Bibliographer, born at Antwerp, Belgium , 18 July, 1809; died at Liège, 1 December, 1873.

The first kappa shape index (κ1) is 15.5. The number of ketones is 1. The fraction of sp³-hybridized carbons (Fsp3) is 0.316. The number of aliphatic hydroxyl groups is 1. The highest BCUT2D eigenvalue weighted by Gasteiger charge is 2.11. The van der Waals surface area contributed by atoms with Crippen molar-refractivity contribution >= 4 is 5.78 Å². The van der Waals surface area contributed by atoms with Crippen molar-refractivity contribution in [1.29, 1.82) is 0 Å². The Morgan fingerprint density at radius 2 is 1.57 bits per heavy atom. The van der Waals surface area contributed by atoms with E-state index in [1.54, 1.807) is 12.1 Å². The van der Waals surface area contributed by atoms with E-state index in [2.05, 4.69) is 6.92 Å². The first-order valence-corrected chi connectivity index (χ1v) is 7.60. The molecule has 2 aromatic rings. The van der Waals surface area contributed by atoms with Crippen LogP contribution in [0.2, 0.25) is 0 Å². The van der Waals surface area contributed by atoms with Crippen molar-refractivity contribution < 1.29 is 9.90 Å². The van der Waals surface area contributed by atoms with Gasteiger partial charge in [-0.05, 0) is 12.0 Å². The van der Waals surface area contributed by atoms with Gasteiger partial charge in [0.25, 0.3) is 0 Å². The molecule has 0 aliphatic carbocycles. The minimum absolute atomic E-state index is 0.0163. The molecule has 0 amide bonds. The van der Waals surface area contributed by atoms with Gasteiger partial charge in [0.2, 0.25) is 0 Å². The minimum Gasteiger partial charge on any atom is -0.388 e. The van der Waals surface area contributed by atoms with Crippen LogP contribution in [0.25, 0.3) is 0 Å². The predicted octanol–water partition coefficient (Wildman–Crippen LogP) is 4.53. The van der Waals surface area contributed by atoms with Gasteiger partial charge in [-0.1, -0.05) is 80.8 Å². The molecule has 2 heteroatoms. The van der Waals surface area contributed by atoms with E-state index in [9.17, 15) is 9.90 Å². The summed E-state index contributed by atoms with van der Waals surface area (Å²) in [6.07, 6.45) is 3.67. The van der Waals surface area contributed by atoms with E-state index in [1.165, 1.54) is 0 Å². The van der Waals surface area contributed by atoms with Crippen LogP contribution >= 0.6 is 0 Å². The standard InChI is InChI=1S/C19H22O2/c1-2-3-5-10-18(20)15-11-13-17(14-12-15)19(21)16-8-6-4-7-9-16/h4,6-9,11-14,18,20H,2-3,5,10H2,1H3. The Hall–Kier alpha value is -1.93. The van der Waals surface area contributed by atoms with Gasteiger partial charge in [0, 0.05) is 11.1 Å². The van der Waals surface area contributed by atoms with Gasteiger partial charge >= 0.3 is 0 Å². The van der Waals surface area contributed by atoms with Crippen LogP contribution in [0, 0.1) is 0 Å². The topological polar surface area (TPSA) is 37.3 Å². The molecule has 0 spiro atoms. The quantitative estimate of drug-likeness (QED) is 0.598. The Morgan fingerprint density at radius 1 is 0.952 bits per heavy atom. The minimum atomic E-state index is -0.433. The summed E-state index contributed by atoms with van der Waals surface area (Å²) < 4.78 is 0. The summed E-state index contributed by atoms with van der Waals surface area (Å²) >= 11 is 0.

He was educated at the Jesuit Colleges of Saint-Nicholas, Beauregard, Saint-Acheul, and Fribourg. In 1835 he was received into the Society of Jesus by the General, Father Roothaan, who sent him to Nivelles, in Belgium, for his novitiate. He taught three years in the College of Namur, and in 1840 began in Louvain his studies for the priesthood. At an early age his vocation as a bibliographer began to manifest itself. While yet a student he made a collection of Elzevirs and planned a work that would give the history of the early printing presses in Europe. In order to acquire the necessary information for this compilation, he visited from 1831 to 1834 the principal libraries of Belgium, and twice those of Paris, thus unwittingly preparing himself for his future labors. While at Louvain he came across the incomplete "Bibliotheca Scriptorum Societatis Jesu" published in 1676 by Father Nathaniel Southwell (Bacon), and he resolved to undertake the work that will ever remain the monument of his laborious life, "Le bibliothèque des écrivains de la compagnie de Jésus." This colossal work Father de Backer, with the assistance of his brother Aloysius, published in a series of seven quarto volumes in the years 1853-61, and followed this up in 1859-76 with a new edition in three large folios containing the names of 11,000 Jesuit authors. The changes and improvements of this edition are so marked as to make it practically a new work. Besides an introductory sketch of the author, there are recorded under each author the editions, translations, and critiques as well as the works which were published in refutation. Father de Backer died while engaged on a third volume of the new edition, but the work was completed by his brother. Another collaborator in the second edition was Charles Sommervogel, whose own magnificent "Bibliography of the Society of Jesus" in eleven folio volumes was made possible by the gigantic labors of the two de Backers.
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